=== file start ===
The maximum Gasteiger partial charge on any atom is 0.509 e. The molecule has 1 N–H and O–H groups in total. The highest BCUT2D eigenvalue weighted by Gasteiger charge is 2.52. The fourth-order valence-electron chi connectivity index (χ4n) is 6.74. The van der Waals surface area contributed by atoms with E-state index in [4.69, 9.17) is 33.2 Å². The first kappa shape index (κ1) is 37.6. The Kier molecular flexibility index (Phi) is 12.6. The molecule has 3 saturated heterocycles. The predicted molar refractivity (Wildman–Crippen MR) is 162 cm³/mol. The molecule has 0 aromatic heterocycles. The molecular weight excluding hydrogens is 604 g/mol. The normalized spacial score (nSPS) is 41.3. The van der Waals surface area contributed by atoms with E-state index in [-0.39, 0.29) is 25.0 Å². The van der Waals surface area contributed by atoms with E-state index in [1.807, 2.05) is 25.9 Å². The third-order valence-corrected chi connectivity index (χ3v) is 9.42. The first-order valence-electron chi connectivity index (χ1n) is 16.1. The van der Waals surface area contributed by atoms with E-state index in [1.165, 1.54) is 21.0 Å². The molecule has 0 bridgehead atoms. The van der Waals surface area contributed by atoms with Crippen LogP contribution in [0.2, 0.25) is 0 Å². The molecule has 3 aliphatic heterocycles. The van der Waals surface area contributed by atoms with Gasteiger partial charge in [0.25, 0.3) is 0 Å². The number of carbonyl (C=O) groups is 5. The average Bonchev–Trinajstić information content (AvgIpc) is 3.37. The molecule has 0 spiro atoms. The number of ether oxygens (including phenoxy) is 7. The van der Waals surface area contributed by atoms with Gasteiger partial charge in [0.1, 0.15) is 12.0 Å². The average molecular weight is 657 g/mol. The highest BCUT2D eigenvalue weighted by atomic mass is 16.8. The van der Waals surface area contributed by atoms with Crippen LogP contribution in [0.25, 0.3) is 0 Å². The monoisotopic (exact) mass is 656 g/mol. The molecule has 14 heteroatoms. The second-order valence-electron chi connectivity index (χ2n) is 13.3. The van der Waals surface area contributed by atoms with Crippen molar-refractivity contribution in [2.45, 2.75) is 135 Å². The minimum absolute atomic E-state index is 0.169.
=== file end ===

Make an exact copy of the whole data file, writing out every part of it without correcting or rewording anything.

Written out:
The maximum Gasteiger partial charge on any atom is 0.509 e. The molecule has 1 N–H and O–H groups in total. The highest BCUT2D eigenvalue weighted by Gasteiger charge is 2.52. The fourth-order valence-electron chi connectivity index (χ4n) is 6.74. The van der Waals surface area contributed by atoms with E-state index in [4.69, 9.17) is 33.2 Å². The first kappa shape index (κ1) is 37.6. The Kier molecular flexibility index (Phi) is 12.6. The molecule has 3 saturated heterocycles. The predicted molar refractivity (Wildman–Crippen MR) is 162 cm³/mol. The molecule has 0 aromatic heterocycles. The molecular weight excluding hydrogens is 604 g/mol. The normalized spacial score (nSPS) is 41.3. The van der Waals surface area contributed by atoms with E-state index in [-0.39, 0.29) is 25.0 Å². The van der Waals surface area contributed by atoms with E-state index in [1.807, 2.05) is 25.9 Å². The third-order valence-corrected chi connectivity index (χ3v) is 9.42. The first-order valence-electron chi connectivity index (χ1n) is 16.1. The van der Waals surface area contributed by atoms with E-state index in [1.165, 1.54) is 21.0 Å². The molecule has 0 bridgehead atoms. The van der Waals surface area contributed by atoms with Crippen LogP contribution in [0.2, 0.25) is 0 Å². The molecule has 3 aliphatic heterocycles. The van der Waals surface area contributed by atoms with Gasteiger partial charge in [0.25, 0.3) is 0 Å². The number of carbonyl (C=O) groups is 5. The average Bonchev–Trinajstić information content (AvgIpc) is 3.37. The molecule has 0 spiro atoms. The number of ether oxygens (including phenoxy) is 7. The van der Waals surface area contributed by atoms with Gasteiger partial charge in [0.1, 0.15) is 12.0 Å². The average molecular weight is 657 g/mol. The highest BCUT2D eigenvalue weighted by atomic mass is 16.8. The van der Waals surface area contributed by atoms with Crippen LogP contribution in [0.25, 0.3) is 0 Å². The monoisotopic (exact) mass is 656 g/mol. The molecule has 14 heteroatoms. The second-order valence-electron chi connectivity index (χ2n) is 13.3. The van der Waals surface area contributed by atoms with Crippen molar-refractivity contribution in [2.45, 2.75) is 135 Å². The minimum absolute atomic E-state index is 0.169.